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Month: April 2015

Re: [trinity-users] How to get an onscreen keyboard?

From: andre_debian@...
Date: Mon, 6 Apr 2015 23:16:52 +0200
On Monday 06 April 2015 09:51:58 Thierry de Coulon wrote:
> On Sunday 05 April 2015 22.52:45 andre_debian@... wrote:
> > I installed "kvkbd-trinity", but no onscreen-keyboard,
> > on my touchscreen computer with Jessie.
> > I can open applications and close applications with fingers,
> > but no onscreen-keyboard.

> What onscreen keyboard did you install? I installed kvkdb from the
> repositories Slavek indicated. The keyboard does not "pop up" by itself as
> on Android (but then it does not pop up when I have a physical keyboard
> either, as "onscreen" does). I put an icon in the Panel  and "call" it when
> needed.
> I don't know how this would work with a lock screen however...

> Hi Andre,
> First, start kvkbd-trinity, then it will stay in the notification area. You
> just have to click on it hen you need it. I am currently doing a similar
> setup on my newly received Sagem Spiga mini laptop. It has a keyboard, but
> the layout is hard to understand and very strange, so I will rely on the
> touch screen kb.
> I am almost sure that TDE doesn't support multi-touch features at this
> moment, but it might be provided by Xorg, so I might be wrong on this one.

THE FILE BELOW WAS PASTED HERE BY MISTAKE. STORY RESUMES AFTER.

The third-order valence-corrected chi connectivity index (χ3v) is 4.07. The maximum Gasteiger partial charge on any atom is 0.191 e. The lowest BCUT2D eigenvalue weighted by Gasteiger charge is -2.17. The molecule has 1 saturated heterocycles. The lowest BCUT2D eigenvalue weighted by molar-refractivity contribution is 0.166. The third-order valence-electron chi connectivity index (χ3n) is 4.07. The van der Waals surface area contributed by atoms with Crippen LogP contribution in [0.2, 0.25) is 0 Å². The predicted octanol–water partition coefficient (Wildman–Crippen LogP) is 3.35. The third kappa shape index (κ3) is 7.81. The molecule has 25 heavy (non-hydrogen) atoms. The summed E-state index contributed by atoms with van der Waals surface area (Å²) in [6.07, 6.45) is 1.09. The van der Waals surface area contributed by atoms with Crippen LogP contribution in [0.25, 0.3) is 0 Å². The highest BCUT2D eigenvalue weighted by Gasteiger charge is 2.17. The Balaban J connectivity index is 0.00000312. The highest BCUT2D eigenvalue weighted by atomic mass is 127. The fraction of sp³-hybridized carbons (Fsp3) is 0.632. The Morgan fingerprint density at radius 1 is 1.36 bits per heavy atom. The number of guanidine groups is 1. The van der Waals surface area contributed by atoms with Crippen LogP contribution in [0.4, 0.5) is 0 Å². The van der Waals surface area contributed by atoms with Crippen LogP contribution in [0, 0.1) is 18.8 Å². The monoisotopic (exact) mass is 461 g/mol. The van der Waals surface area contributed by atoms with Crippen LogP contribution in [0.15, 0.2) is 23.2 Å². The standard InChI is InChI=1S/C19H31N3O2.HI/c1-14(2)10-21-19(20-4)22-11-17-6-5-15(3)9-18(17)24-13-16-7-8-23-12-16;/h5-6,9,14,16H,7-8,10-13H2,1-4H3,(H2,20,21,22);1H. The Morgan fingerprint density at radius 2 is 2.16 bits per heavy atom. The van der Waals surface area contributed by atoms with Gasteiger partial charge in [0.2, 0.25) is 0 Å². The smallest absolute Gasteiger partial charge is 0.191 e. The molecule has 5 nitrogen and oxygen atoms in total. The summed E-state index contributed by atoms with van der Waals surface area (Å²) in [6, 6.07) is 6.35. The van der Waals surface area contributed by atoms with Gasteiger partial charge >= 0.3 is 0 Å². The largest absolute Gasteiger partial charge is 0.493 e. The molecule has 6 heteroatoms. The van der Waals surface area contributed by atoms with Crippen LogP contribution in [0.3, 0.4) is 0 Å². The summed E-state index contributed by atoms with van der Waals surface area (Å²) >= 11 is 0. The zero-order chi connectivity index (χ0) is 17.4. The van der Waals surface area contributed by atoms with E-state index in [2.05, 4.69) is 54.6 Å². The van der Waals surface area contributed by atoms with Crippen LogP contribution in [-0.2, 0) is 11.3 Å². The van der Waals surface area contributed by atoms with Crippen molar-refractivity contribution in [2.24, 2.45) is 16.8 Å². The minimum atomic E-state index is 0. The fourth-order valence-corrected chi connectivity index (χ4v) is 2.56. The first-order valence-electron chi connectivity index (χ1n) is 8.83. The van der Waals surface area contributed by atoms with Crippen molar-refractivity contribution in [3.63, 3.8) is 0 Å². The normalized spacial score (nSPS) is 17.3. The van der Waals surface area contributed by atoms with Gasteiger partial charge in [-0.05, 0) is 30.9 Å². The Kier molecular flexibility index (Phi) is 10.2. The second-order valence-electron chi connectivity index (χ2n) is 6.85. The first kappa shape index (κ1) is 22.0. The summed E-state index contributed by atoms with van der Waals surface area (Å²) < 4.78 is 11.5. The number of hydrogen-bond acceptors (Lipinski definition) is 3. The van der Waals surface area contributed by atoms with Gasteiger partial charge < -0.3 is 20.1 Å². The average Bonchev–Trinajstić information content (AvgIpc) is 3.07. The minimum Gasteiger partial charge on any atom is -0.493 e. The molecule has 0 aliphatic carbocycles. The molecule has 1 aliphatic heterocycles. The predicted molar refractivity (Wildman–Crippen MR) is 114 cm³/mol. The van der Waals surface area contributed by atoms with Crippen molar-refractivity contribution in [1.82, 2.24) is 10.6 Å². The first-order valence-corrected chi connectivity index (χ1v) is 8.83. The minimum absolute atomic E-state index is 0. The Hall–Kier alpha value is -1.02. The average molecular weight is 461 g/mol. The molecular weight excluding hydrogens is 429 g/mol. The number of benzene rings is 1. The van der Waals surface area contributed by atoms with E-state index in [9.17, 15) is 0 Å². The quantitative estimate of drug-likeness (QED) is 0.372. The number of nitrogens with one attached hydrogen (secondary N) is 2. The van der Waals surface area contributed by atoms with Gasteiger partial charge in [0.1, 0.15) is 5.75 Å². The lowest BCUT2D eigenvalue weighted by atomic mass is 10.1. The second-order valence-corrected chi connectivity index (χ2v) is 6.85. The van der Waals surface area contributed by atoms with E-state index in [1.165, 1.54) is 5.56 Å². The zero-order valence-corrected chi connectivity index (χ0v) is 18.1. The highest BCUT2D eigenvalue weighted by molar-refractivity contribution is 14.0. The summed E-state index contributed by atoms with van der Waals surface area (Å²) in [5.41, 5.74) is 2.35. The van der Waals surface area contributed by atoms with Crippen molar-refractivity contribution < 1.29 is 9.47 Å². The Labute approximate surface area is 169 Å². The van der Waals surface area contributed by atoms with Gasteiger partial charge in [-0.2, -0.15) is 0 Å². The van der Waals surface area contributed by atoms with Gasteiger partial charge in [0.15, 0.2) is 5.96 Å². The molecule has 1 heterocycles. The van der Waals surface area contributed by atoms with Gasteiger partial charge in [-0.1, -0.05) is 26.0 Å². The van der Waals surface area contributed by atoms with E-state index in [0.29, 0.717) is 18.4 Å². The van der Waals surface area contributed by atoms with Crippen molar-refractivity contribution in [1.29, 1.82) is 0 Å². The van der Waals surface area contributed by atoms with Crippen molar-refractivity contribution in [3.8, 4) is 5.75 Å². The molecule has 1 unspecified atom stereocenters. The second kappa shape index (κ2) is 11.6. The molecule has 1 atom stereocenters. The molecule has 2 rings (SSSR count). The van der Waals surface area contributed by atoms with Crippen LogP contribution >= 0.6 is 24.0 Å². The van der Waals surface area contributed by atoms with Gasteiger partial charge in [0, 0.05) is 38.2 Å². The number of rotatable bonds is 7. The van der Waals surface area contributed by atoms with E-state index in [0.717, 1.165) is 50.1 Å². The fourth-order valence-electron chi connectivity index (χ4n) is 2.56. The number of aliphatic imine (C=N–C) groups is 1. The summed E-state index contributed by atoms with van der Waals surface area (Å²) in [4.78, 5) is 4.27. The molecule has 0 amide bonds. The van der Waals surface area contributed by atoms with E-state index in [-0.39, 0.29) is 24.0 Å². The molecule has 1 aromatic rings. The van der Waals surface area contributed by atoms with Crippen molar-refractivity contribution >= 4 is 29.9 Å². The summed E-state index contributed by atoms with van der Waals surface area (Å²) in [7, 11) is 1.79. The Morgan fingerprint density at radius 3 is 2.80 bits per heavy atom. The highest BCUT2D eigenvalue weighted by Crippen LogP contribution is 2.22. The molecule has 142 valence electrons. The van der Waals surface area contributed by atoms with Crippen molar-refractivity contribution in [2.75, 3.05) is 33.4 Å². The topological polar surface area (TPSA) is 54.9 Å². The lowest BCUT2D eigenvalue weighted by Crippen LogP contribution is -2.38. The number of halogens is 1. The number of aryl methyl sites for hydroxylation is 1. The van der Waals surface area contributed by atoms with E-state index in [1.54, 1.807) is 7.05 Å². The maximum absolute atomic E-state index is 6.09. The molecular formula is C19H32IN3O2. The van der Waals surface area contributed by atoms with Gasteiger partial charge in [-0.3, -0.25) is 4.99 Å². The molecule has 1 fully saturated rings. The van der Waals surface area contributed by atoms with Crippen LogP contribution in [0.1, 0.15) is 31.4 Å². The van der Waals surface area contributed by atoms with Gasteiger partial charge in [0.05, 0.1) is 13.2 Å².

> -Alexandre


Thanks for your answers.

"kvkbd-trinity" works if I launch it (icon), 
(the keyboard is not very "practical" and not easy to use...)

With Windows-8, the onscreen-keyboard  starts automatically
when we need it.
Maybe too with the Desktop KDE4 or Gnome... ? (I will try asap),
and also testing the zoom with three fingers.

Very difficult to have the perfection... :-)


> I doubt tdm knows about 3 fingers and I also doubt it would be easy to
> teach it. That's probably what KDE 4 devs meant when they justified the new
> version because KDE 3 was impossible to make "touch friendly".
> > It does't come from the computer, because everything
> > works well with Windows-8.
> It comes from the fact that, if you use Trinity, you're basically using
> year 2000 software, and there were no tablets (at least running Linux) at
> the time.
> It's a little like criticising a 1970's car for not providing airbags...
> I don't know how or when KDE4 / Gnome 3 / Unity will get "tablet ready",
> but I must say I'm quite pleased with the fact that TDE "can be used" on a
> tablet, although it was not written for one!

> Basically, what I always thought proves to be right: those that are
> despreately trying to develop a user interface supposed to "scale" from a
> Desktop to a Tablet will fail, because a good Table interface will always
> feel clumsy on a big screen with a mouse (things too big, set up too
> streamlined) and a Desktop interface is quite unusable on a Tablet (unless
> you are fitted with stylus-like fingers, which is not my case).
> So if you put a desktop system on a tablet, you should not expect the same
> experience as Android. Apple is the only one to do it right: IOS is quite
> different from the OS X desktop. A pity it's made by Apple and suffers from
> Apple's policy.
> Thierry